Each year, International Day of Peace is recognized on September 21 as a 24-hour period of nonviolence and cease-fire around the world. The United Nations (UN) General Assembly observes this day to promote the ideals of peace and work toward more just societies.
Peace and justice are critical to achieving the UN’s Sustainable Development Goals (SDGs), with Goal 16 focusing specifically on these issues. International Day of Peace provides a great opportunity to explore these topics in your classroom. Here are some resources and background information to help you get started:
- How to Thoughtfully Engage with the SDGs as an Educator
- Teaching Peace, Justice, and Strong Institutions
- Goal 16 – Peace, Justice, and Strong Institutions | The World’s Largest Lesson
So, how can you and your students make the world a more peaceful place? These are big, complex, global issues—but you can empower your students to take action and create meaningful change. Though not exhaustive, here are four ideas for how to observe International Day of Peace in your classroom.
1. Define what peace means to students.
As you learn about SDG 16, it can be helpful to examine different definitions of peace with your students and what it means to them personally. You can also do this with other vocabulary that comes up, such as:
Using the term “peace” or any other word or phrase you choose, ask students to write their own definition, find images, or draw a picture they think depicts the word.
If students want to, ask them to share what they wrote, drew, or found, and why they chose it. Have a class discussion about why peace might mean different things to different people.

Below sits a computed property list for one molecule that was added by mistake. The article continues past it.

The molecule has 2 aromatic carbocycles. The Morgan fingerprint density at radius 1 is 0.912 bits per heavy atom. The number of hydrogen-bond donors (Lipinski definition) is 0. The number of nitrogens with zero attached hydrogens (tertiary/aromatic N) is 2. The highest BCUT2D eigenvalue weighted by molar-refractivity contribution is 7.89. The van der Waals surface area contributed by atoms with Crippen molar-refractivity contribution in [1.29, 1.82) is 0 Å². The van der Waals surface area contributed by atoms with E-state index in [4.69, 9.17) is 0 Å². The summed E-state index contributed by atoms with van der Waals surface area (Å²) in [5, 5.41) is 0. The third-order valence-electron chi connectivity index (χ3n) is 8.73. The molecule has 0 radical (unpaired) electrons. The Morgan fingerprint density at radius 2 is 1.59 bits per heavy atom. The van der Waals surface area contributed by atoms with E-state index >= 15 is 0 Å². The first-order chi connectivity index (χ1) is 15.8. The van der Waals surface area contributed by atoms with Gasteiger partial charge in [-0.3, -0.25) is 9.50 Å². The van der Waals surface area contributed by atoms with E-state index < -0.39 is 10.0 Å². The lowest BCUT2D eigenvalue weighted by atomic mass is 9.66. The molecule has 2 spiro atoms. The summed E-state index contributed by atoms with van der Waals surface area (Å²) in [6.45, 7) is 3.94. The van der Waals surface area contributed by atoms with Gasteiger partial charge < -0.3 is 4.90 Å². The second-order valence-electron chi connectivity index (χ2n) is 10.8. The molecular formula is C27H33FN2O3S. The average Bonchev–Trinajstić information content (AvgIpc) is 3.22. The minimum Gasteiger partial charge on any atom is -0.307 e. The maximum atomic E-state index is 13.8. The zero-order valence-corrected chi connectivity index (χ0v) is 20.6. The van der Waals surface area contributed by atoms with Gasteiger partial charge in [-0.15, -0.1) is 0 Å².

2. Explore this year’s theme.
The UN has chosen the 2022 International Day of Peace theme as “End Racism. Build Peace.” One of the critical components of a more peaceful and just world is ensuring all people are free from racial discrimination.
Talking about race and discrimination in the classroom is hard and takes courage. But as a global educator, you can facilitate respectful dialogue and help your students build empathy for others around the world.
You may want to start with resources like those from the National Museum of African American History and Culture. Learning together in a safe space will enable students to combat racism and be agents of change.
3. Learn about music and art promoting peace.
Music and art have long been used as a peaceful means of protest against violence, corruption, and human rights abuses.
Have students study the role of music and freedom songs in the US civil rights movement. Or explore how music has been used in West Africa by female musicians to draw attention to girls’ education and rights.
You can also learn about artists like Karim Wasfi, who plays his cello as a protest against violence at the sites of bombings in Baghdad. Pedro Reyes is a Mexican artist who turns decommissioned weapons into musical instruments. Discuss the role of art and music in promoting a more peaceful world with your students.
4. Ask students how they want to make an impact.
Give students agency to create their own projects and share ideas for how to make the world a more peaceful place. They can address issues they see in your community or explore global themes. For inspiration, learn about Piney Creek School’s unique approach to the SDGs, where students created their own projects focusing on specific goals.
Maintaining peace, justice, and strong institutions worldwide is a major, complex challenge. By thoughtfully engaging with SDG 16, your students can feel empowered to start addressing these challenges in their own ways. We hope you feel equipped to observe International Day of Peace with your students, and to work together to make the world a more peaceful place.